Boone Nerren: There’s two primary areas and it’s, it’s the two real strong reasons why I’ve moved from single family and multifamily and residential development investing to 90% being focused in senior living. And the first of those is that they, there’s a need based market and there really isn’t a outside of medical office, nursing and care and assisted living and memory care. There isn’t any other sector in commercial real estate that is driven by the need the tenant customer, resident, but obviously assisted living and memory care is need based. The second thing is the market that is coming to this is expanding rapidly as the baby boomers age. And so the aging is irreversible and it’s not dependent on any kind of market condition. As Americans get older and they’re 80 million in the baby boomers the front end of the baby boomers are now turning 73 this year. So for the next 18 years we’ve got this population explosion coming to the market. So now you’ve got an expanding number potential residents and it’s a need based market. And that’s two factors that are personally no other commercial real estate sector enjoys.

Hanh Brown: The baby boomer demographic have the highest disposable income that are financially equipped to pay for such a senior living style.

Boone Nerren: Yeah. The and I know I’d seen it a couple of weeks ago, it’s 200 and something thousand is now the average liquid asset retirement base that 80 plus year olds have to draw upon. So we’re not talking forties, 50s, 60s or 70s. 80 plus year olds have an average of 200 and something thousand. Well, if you are looking at 4,000 a month and 48,000 a year and you have over 200,000 plus yourself security, when you add those two together, you can actually stretch that asset base along with your social security payments where you can have six to 10 years rent payments. So that is longer than the average resident needs to stay in a facility because they don’t come again until they meet services. And so typically the length of stay is three years or less. Well, if they’re coming with their average asset mason or social security they can double or even more exceed that average length of stay with their resources. Now in the inner city areas in Detroit or Dallas or Austin, Austin, it can be six, seven, 8,000 per month. So that can chew up your your retirement portfolio quicker. But in the smaller markets we’re going into, we’re hitting the middle strata of America. And so we’re hitting that average affordability range. And that’s what we’re targeting with our facilities and with our marketing strategy.

Hanh Brown: Smart move to target the smaller markets, hitting the middle strata of America to capture that average affordability range.
What are some of your lessons learned over the years in senior housing development? WHAT happen to this?

Boone Nerren: The, you, you can’t start too early in your design process of really designing to the end result. And the end result is only achieved as the building’s completed. And then the state comes in and does its licensing process. So the state will come in and do life safety code checks. Then they check everything from the density of the light cans and the safety of those to the to the holes that are punched in the walls and for electric and plumbing. And how those are sealed back up. And so there’s a lot of additional inspections that the state does to certify a senior living community as fully licensed. And so you really need to begin from the start when you first sit down with an architect, even lay things out to began to plan with licensure in mind, not just the building of a cool looking facility and, and shaping up design features and all that. It’ll be attractive about literally beginning from the start with an idea on the end of, hey, this has gotta be built and constructed to meet state guidelines.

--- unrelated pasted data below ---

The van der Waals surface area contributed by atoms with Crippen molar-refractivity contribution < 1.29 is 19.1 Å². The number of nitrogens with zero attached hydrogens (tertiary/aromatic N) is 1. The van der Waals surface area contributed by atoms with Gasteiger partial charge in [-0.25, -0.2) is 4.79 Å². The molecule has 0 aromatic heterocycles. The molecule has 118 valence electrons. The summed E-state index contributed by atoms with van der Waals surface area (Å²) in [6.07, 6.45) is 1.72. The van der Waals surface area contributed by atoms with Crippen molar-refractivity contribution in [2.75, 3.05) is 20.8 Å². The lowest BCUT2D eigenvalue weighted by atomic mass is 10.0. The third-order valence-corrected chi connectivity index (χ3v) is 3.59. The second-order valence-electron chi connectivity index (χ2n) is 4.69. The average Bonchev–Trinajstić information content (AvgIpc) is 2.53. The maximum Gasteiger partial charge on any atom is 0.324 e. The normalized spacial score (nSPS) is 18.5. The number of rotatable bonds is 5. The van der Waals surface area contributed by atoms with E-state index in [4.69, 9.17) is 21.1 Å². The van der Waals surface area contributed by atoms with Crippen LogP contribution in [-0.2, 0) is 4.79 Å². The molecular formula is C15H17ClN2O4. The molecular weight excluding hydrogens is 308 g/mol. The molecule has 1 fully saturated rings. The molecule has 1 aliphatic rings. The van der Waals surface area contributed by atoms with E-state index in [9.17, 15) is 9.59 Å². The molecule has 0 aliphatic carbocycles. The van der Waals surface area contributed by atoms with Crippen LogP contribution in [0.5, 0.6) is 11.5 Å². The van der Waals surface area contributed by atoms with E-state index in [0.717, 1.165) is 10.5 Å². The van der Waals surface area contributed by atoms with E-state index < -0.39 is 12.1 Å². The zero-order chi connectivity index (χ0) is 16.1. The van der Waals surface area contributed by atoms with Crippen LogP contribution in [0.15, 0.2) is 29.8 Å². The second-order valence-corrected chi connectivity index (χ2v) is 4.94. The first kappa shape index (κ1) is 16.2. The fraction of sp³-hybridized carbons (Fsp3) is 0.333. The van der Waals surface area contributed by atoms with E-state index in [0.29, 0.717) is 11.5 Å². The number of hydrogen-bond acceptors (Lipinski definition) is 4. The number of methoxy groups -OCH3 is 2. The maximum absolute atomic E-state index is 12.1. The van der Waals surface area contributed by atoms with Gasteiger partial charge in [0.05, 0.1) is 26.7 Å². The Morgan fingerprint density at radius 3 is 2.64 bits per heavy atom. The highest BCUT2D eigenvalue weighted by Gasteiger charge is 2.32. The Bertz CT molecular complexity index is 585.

Hanh Brown: Absolutely. Working with a forward feedback mentality is key because ultimately you had to comply with the state. You want to bring them in from the very beginning to make sure all the requirements specification are integrated into the design/construction from the very get-go.

Boone Nerren: Exactly. Yes. So that’s one of the major takeaways because what they single family home or an apartment complex what’s the city gives you, your, you know, the inspector comes and gives you your green tag saying you’re open for business, you’re open for business. But in the senior living community, you still have to have the life safety check by the state and you can’t bring anyone in until they’ve certified your building as acceptable. So there is that additional layer and senior living that’s not present in a homes or multifamily complex.

Hanh Brown: Great advice! For someone who wants to enter into this industry, how do they get started and what to do fundamentally to be successful.

Boone Nerren: Well, I spent two years making contacts starting to read industry publications getting myself acquainted with the nomenclature, terms definitions of senior living because it has its own unique characteristics, just like a multifamily building wood from a retail building and would from a single family residential development. And each of them have their own terms, codes obstacles, planning, decision making that goes into it. And so from the very beginning, you need to get acquainted with your business and not just acquainted, but you need to get knowledgeable about whatever sector you’re entering into as an investor. Well before you can get into development. It took me five years to get into the development side of it. So it is, this is not, you know, you you can do a fix and flip single family home investing seminar in a weekend and you can learn a lot of what you need to do to go out and purchase a home the next weekend and fix it and flip it.